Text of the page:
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Ben Jones
Ben Jones, UK Lawyer
Category: Employment Law
Satisfied Customers: 46184
Experience:  Qualified Employment Solicitor - Please start your question with 'For Ben Jones'
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I wonder if you can advise regarding self-employed payment

Resolved Question:

I wonder if you can advise regarding self-employed payment disputes. Until recently I’ve been working in a full time capacity for over 3 ½ years offering new business lead generation services to one agency. I had set hours with them, had a holiday allowance etc but was responsible for my own tax. They recently called our relationship to an end as they no longer required the service and I was given 5 days notice. My contract states that they have to give me one month’s notice in writing to terminate our agreement but they are refusing to pay me for the remainder of the month. In their eyes the months’ notice period was to terminate the ‘terms of our agreement’ and as such they don’t feel they were obliged to ask me to do any work during this time and see no reason why they should pay me for work I haven’t done. I’m keen to see where I stand on this as in my mind I should be due a payment in lieu of that notice period.
Submitted: 2 years ago.
Category: Employment Law
Expert:  Ben Jones replied 2 years ago.

Ben Jones :

Hello, my name is XXXXX XXXXX it is my pleasure to assist you with your question today. Did the contract stipulate any amount of work that you can expect from them or did it guarantee any work for you?

Customer:

Hi Ben sorry I wasn't notified that I had any response from you. Originally our engagement commenced with a 20 day contract but then they decided they wanted to continue the engagement, so we moved to a rolling contract where I committed to giving them my services full time. Does that answer your question?

Ben Jones :

Hi, no problem, thanks for getting back to me. As someone who is self employed your rights are more or less limited to what was in your contract and in terms of the notice period it appears you had a month’s notice of termination. The employer has tried to interpret that to mean that you were not guaranteed any work at any time during the relationship, whereas you would argue that you should be allowed to undertake a month’s work before the contract comes to an end.


 


The first point of reference would be the contract and you would need to check whether there was anything in there that specified whether you had any contracted hours of work or guarantees to a minimum number of hours of work. In the absence of anything specific in the contract it could still be possible to argue that the ‘usual’ hours you had worked have become implied in the contract as something that was viewed as a ‘guarantee’. So if you had worked there full time for 3.5 years and the hours were largely consistent, there is an argument that they were an implied contractual term and that when the employer gave you the notice you should have been allowed to work there for the month’s notice and been allowed to undertake your ‘usual’ hours.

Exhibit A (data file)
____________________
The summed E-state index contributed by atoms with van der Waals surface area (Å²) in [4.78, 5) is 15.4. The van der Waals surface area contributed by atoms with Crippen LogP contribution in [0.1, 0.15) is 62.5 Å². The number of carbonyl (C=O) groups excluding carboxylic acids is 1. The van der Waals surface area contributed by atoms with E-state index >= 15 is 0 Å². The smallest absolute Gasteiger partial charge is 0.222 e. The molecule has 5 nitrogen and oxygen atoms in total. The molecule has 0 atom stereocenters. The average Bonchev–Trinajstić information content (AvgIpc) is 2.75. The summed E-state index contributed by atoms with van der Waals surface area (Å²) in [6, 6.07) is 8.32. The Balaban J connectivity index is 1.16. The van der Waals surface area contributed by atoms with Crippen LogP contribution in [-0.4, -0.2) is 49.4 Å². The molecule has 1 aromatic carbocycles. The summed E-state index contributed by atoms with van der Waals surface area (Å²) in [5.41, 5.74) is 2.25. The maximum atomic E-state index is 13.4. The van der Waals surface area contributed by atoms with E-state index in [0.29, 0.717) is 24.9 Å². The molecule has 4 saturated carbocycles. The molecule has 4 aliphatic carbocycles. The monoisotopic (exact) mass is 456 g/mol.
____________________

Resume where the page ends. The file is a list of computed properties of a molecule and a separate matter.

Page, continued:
The issue with this is that it is all down to interpretation and only a court can decide whether that is the case or not. You and the employer can have a differing opinion over this and in the event that a resolution cannot be reached, the only way to argue this would be to take it to court and hope that they agree that there was a consistent approach which has given you the right to claim there was an implied contractual right to the hours you wish to claim for now.

Ben Jones :

Hope this clarifies matters for you?

Customer:

Hi Ben,

Customer:

Yes so there is nothing specific in my contract about the amount of hours I'm guaranteed and yes they are trying to argue that I was not guaranteed specific hours. However, I did work full time hours for them throughout the engagement, I was on their holiday calendar and had to request leave for holiday/sickness or doctors appointments so I feel strongly that I could prove this to be the case. By implied contractual term what exactly does that mean? Does it mean that if I can prove that by hours were consistent that I should in fact be entitled to a month's working notice or payment in lieu of this?

Ben Jones :

Implied contractual terms are terms that are not written down anywhere, but which are nevertheless included in the official contract between parties because they have been consistently applied over time and together with the intention of the parties have become implied in the contract. Usually this is done through 'custom and practice' where a defined custom or consistent practice means that the terms in question become contractually implied

Customer:

Great thanks. This helps.

Ben Jones :

You are most welcome

Ben Jones, UK Lawyer
Category: Employment Law
Satisfied Customers: 46184
Experience: Qualified Employment Solicitor - Please start your question with 'For Ben Jones'
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